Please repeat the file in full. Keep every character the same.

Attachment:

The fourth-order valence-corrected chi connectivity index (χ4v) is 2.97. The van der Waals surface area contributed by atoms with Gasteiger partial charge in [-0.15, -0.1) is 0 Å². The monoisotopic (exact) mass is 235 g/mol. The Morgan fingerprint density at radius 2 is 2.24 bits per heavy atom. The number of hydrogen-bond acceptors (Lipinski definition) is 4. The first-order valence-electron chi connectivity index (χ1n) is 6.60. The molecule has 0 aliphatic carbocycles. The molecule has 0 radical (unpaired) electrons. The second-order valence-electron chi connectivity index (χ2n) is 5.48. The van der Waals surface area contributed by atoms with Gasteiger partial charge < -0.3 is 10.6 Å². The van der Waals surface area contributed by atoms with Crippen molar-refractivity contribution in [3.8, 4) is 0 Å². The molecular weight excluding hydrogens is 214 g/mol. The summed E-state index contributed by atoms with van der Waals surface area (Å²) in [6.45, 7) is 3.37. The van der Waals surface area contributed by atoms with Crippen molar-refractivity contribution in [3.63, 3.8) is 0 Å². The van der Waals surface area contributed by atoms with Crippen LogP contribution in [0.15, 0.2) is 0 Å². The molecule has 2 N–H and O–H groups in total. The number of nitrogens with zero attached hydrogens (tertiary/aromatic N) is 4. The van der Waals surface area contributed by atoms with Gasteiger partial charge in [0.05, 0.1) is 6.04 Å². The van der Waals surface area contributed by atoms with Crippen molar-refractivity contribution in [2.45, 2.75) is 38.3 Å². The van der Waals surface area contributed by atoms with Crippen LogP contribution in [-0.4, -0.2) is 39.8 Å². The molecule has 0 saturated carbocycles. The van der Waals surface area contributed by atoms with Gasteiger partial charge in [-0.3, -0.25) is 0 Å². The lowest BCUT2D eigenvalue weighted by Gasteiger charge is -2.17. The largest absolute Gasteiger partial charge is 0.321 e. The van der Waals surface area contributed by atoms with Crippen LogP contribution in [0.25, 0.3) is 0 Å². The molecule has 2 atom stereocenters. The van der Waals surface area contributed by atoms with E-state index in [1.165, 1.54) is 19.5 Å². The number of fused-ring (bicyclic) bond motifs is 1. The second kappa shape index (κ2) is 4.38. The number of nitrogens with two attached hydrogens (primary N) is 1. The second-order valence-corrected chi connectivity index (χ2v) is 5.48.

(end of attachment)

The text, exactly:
The fourth-order valence-corrected chi connectivity index (χ4v) is 2.97. The van der Waals surface area contributed by atoms with Gasteiger partial charge in [-0.15, -0.1) is 0 Å². The monoisotopic (exact) mass is 235 g/mol. The Morgan fingerprint density at radius 2 is 2.24 bits per heavy atom. The number of hydrogen-bond acceptors (Lipinski definition) is 4. The first-order valence-electron chi connectivity index (χ1n) is 6.60. The molecule has 0 aliphatic carbocycles. The molecule has 0 radical (unpaired) electrons. The second-order valence-electron chi connectivity index (χ2n) is 5.48. The van der Waals surface area contributed by atoms with Gasteiger partial charge < -0.3 is 10.6 Å². The van der Waals surface area contributed by atoms with Crippen molar-refractivity contribution in [3.8, 4) is 0 Å². The molecular weight excluding hydrogens is 214 g/mol. The summed E-state index contributed by atoms with van der Waals surface area (Å²) in [6.45, 7) is 3.37. The van der Waals surface area contributed by atoms with Crippen molar-refractivity contribution in [3.63, 3.8) is 0 Å². The van der Waals surface area contributed by atoms with Crippen LogP contribution in [0.15, 0.2) is 0 Å². The molecule has 2 N–H and O–H groups in total. The number of nitrogens with zero attached hydrogens (tertiary/aromatic N) is 4. The van der Waals surface area contributed by atoms with Gasteiger partial charge in [0.05, 0.1) is 6.04 Å². The van der Waals surface area contributed by atoms with Crippen molar-refractivity contribution in [2.45, 2.75) is 38.3 Å². The van der Waals surface area contributed by atoms with Crippen LogP contribution in [-0.4, -0.2) is 39.8 Å². The molecule has 0 saturated carbocycles. The van der Waals surface area contributed by atoms with Gasteiger partial charge in [-0.3, -0.25) is 0 Å². The lowest BCUT2D eigenvalue weighted by Gasteiger charge is -2.17. The largest absolute Gasteiger partial charge is 0.321 e. The van der Waals surface area contributed by atoms with Crippen LogP contribution in [0.25, 0.3) is 0 Å². The molecule has 2 atom stereocenters. The van der Waals surface area contributed by atoms with E-state index in [1.165, 1.54) is 19.5 Å². The number of fused-ring (bicyclic) bond motifs is 1. The second kappa shape index (κ2) is 4.38. The number of nitrogens with two attached hydrogens (primary N) is 1. The second-order valence-corrected chi connectivity index (χ2v) is 5.48.